Once involved, police said, it was hard for the women to get out. Money, ID cards and cellphones were locked in safes. The court documents say that the women had to meet a $200 a shift quota, and if they failed they were forced to work "overtime," which the agents said "meant having sex for money with customers at strip clubs."

It also was hard for the women to get the attention of law enforcement. The FBI said in court documents that El Paso police at least once passed on information to federal authorities after encountering a woman from the group. But the FBI said that the local officers twice simply put women on a bus and sent them back to Baltimore. The documents say the police "took no further action."

The two clubs in Baltimore named in federal court documents in connection with the case are Chez Joey on The Block and the Ritz Cabaret on South Broadway.

Prosecutors have not alleged that their owners, managers or workers knew about the alleged sex ring or were complicit in its operations. The woman interviewed by The Sun, and the federal court documents, say that a doorman and manager at one of the clubs helped one of the dancers escape from the group.

Lawyers or owners reached for Chez Joey and the Ritz declined to comment, saying they know nothing of the allegations. Peter Prevas, a longtime attorney in Baltimore who has represented clubs and workers on The Block for years, said he has not encountered human trafficking.

He said most of the dancers "had or still have a drug problem and are trying to get into that dancing environment. … From eating lunch down there, I see guys dropping women off, but I wouldn't know them to be pimps."

The FBI identified the ringleaders of the alleged Baltimore-El Paso sex ring as 43-year-old Alarcon Allen Wiggins, known as "J-Roc," and Deangelo Smith, who goes by "D-Lo." Their lawyers in Texas did not return calls. Police said both are from the Baltimore area; Wiggins has addresses on Pulaski Highway and in Hampstead. Both men are being detained in a federal detention center in Texas.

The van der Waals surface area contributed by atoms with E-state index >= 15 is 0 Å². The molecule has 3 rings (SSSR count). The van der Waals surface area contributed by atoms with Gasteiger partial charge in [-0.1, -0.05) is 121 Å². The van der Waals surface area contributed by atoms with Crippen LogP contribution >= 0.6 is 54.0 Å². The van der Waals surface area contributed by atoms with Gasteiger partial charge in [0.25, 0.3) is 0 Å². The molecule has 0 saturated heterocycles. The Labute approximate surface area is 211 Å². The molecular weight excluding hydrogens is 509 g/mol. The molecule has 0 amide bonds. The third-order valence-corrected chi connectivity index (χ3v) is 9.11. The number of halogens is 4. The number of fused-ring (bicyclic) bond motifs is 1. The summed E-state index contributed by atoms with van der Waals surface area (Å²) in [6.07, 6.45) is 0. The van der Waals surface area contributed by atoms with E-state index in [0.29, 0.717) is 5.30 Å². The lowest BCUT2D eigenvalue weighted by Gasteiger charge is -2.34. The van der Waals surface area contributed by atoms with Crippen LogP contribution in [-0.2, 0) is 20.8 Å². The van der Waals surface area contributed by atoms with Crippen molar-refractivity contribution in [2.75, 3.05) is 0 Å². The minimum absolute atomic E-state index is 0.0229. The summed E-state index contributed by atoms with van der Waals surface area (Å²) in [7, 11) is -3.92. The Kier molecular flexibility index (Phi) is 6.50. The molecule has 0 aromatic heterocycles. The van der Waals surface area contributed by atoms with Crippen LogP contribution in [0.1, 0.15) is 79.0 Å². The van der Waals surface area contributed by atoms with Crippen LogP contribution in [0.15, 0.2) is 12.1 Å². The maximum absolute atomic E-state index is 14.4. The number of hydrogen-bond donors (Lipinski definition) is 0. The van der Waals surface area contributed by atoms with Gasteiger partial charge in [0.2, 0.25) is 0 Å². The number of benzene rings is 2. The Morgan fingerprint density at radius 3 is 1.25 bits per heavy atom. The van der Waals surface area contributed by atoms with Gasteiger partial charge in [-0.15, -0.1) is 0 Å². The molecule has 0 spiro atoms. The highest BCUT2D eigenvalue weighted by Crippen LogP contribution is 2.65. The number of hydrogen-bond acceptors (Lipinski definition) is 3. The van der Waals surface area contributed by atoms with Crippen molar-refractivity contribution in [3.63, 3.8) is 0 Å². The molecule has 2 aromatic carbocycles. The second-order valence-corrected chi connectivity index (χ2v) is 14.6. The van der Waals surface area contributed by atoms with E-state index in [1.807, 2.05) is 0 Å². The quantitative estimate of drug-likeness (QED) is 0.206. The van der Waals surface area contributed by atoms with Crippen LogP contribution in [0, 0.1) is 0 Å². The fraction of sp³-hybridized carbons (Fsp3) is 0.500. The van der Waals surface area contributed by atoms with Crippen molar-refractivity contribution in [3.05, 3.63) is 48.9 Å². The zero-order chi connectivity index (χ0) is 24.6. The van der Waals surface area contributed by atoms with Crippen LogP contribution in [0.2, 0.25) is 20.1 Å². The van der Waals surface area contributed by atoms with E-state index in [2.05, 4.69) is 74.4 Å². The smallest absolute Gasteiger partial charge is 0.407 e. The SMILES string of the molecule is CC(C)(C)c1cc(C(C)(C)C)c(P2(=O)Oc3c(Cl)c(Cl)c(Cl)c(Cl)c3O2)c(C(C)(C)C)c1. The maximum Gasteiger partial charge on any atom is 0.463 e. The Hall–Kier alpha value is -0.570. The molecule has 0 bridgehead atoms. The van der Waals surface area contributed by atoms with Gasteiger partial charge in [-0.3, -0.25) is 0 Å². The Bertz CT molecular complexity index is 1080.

Prosecutors said each suspect has been charged with one count of transportation for prostitution and one count of coercion and enticement. They could each receive up to 20 years in prison if convicted.

Five of the 10 suspects pleaded not guilty in federal court in Texas last week and three others are scheduled to be arraigned there on Monday. Two female suspects are still in Baltimore.

Wiggins, at his hearing in El Paso, told the judge, "We are being set up. What if we didn't do it?" according to an Associated Press account of the proceeding. "They drive us from our home, they put chains on us for 30 days and nobody listens to us."

The woman interviewed by The Sun said she was taken in by the music. After initial chats over various social networking sites, she said she began texting one of the ringleaders and eventually decided to date him. She said he promised to put her music on a CD and take her on tour starting in May 2010.

They went to York, Pa., where the woman said she first encountered the other men and women, both suspects and other victims. But she still had her cellphone and access to email, and was regularly checking in with friends. They then started the "tour," which took them to the motel in Laurel.

"Something just didn't seem right," the woman said.

The men, women and some children — who belonged to the suspects or other victims — were packed into two adjoining rooms. The man she believed she was dating told her they needed money to continue the music tour, she said, and sent her to The Block.

Beds were moved to block the doors of the motel rooms; the only way out was to go through the adjoining men's room. The woman said the men drove them to the club and waited outside in case the women tried to walk away. When on the street, she said, they were forced to keep their heads down, eyes to the ground, and were never allowed to talk to anyone.

It was in the motel in Laurel that the woman said she first saw a friend get beaten for suggesting she might leave. The men gradually took away her possessions.

The group soon left for New Orleans, where she said the women danced at a club near Bourbon Street. They worked in shifts and on alternate days; those who weren't dancing stayed in the room to take care of the children, clean and spend time with the men.

It was here that the woman said she got her first chance to sing. It wasn't in a concert hall, or in a recording studio. She said the closest she got to performing was on a street corner.

At the club one night, the woman said she took a rare moment alone to try to get away. With other women in a private lap dance area, she raced out the front door, in high-heels "and my stripper clothes," and borrowed a cellphone from a stranger to call her ex-boyfriend in Maryland.

It was 3 in the morning.